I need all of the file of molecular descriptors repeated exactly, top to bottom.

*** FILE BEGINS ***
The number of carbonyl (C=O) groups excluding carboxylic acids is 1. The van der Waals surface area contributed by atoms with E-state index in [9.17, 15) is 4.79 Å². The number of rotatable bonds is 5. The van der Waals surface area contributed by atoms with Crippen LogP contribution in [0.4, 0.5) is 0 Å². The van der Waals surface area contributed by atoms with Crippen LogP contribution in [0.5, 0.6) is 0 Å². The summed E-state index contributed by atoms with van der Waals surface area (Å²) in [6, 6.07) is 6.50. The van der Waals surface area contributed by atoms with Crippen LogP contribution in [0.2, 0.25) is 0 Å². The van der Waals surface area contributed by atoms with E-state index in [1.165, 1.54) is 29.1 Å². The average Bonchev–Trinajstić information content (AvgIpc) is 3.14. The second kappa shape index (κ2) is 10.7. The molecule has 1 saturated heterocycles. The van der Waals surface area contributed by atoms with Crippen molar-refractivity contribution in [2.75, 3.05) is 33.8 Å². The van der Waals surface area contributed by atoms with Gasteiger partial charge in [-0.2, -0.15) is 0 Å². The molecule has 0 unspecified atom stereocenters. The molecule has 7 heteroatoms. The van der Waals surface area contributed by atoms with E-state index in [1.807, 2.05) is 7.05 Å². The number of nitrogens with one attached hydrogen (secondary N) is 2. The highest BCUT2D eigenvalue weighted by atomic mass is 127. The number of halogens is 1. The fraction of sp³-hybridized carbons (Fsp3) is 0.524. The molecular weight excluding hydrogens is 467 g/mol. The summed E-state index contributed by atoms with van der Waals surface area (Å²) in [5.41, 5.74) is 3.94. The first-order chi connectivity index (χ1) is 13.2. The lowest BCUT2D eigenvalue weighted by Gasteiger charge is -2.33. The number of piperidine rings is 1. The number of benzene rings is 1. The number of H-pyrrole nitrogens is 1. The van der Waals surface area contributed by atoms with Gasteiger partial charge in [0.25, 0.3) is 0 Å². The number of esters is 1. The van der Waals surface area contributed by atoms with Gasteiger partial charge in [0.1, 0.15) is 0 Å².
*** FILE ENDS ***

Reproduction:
The number of carbonyl (C=O) groups excluding carboxylic acids is 1. The van der Waals surface area contributed by atoms with E-state index in [9.17, 15) is 4.79 Å². The number of rotatable bonds is 5. The van der Waals surface area contributed by atoms with Crippen LogP contribution in [0.4, 0.5) is 0 Å². The van der Waals surface area contributed by atoms with Crippen LogP contribution in [0.5, 0.6) is 0 Å². The summed E-state index contributed by atoms with van der Waals surface area (Å²) in [6, 6.07) is 6.50. The van der Waals surface area contributed by atoms with Crippen LogP contribution in [0.2, 0.25) is 0 Å². The van der Waals surface area contributed by atoms with E-state index in [1.165, 1.54) is 29.1 Å². The average Bonchev–Trinajstić information content (AvgIpc) is 3.14. The second kappa shape index (κ2) is 10.7. The molecule has 1 saturated heterocycles. The van der Waals surface area contributed by atoms with Crippen molar-refractivity contribution in [2.75, 3.05) is 33.8 Å². The van der Waals surface area contributed by atoms with Gasteiger partial charge in [-0.2, -0.15) is 0 Å². The molecule has 0 unspecified atom stereocenters. The molecule has 7 heteroatoms. The van der Waals surface area contributed by atoms with E-state index in [1.807, 2.05) is 7.05 Å². The number of nitrogens with one attached hydrogen (secondary N) is 2. The highest BCUT2D eigenvalue weighted by atomic mass is 127. The number of halogens is 1. The fraction of sp³-hybridized carbons (Fsp3) is 0.524. The molecular weight excluding hydrogens is 467 g/mol. The summed E-state index contributed by atoms with van der Waals surface area (Å²) in [5.41, 5.74) is 3.94. The first-order chi connectivity index (χ1) is 13.2. The lowest BCUT2D eigenvalue weighted by Gasteiger charge is -2.33. The number of piperidine rings is 1. The number of benzene rings is 1. The number of H-pyrrole nitrogens is 1. The van der Waals surface area contributed by atoms with Gasteiger partial charge in [0.25, 0.3) is 0 Å². The number of esters is 1. The van der Waals surface area contributed by atoms with Gasteiger partial charge in [0.1, 0.15) is 0 Å².